The farmer has to be an optimist, or he wouldn’t be farming – Will Rogers

truacre truck with planter and tractor in field; farming optimism; farming optimism

“I had a grower once tell me that emotion must be taken out of business and marketing. For farmers, this is often difficult to do this with the passion and effort that is put into their operations day to day, month to month and year to year. The farmer must retain his optimism.

And with a year like 2019, it is especially important to continue finding ways to remain positive when we seem to have few reasons to be.

Optimism is defined as:

  1. Hopefulness and confidence about the future or the successful outcome of something.

We started our planting season with plenty of rain, following by a growing season with the ‘water shut off in July’. August kept us guessing with more moisture than we wanted at the end of the growing season, and then Mother Nature said, “here’s another curveball, ya’ll” and we experienced early snowfall and below-normal temperatures. During seasons like these, we must remind ourselves and our neighbors that, good or bad, nothing lasts forever.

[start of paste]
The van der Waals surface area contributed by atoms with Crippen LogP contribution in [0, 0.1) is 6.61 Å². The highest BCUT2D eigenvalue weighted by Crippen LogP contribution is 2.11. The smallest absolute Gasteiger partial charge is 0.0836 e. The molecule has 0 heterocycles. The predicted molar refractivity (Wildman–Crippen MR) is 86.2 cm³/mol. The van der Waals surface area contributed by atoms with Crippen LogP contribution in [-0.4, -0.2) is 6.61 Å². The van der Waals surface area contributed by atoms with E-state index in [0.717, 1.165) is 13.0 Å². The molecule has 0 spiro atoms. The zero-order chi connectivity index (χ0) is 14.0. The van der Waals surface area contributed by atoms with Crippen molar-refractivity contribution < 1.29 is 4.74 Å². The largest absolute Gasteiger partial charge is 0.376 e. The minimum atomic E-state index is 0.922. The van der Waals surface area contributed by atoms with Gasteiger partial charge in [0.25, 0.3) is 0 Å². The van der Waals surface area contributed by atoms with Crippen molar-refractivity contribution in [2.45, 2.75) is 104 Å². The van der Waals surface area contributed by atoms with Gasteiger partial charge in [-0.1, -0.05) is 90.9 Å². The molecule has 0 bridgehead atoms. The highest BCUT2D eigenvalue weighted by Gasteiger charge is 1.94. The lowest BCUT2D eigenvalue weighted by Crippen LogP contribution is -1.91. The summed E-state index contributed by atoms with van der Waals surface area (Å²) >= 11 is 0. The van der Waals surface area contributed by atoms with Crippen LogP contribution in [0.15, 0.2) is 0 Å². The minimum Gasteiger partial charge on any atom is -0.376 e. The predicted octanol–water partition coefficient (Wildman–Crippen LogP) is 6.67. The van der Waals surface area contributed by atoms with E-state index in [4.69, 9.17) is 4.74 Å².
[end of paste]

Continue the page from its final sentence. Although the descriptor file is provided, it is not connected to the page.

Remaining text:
But what is the silver lining? Where is that nugget of hope that keeps the American farmer looking forward, more than in the past? He knows the past can’t always predict our future. There are always opportunities with adversity. Take the 80s for example. This was a very hard time for farmers, however, it provided many an opportunity to buy land and equipment for far less than the ‘average retail’.

Another silver lining for 2019 – the market facilitation payment (affectionately referred to as ‘Trump Bucks’) gave many growers a boost in their profitability. A grower I spoke to recently said he takes crop cash price, then adds the market facilitation payment, and this calculation allows him to make crop marketing decisions easier.

In closing, we need to channel the optimism into positive ideas. Thinking optimistically helps one remain encouraged and thinking clearly when making decision for the future. Farming is a marathon not a sprint. We all have a job to do some days, it’s easy, sometimes it’s not, but the work needs to get done and it will. Keep the faith in something bigger than ourselves, lean into that faith, and trust that it will lead us in the right direction.”

– Sarah Hermiston, Precision Technology Consultant

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Posted on December 30, 2019 in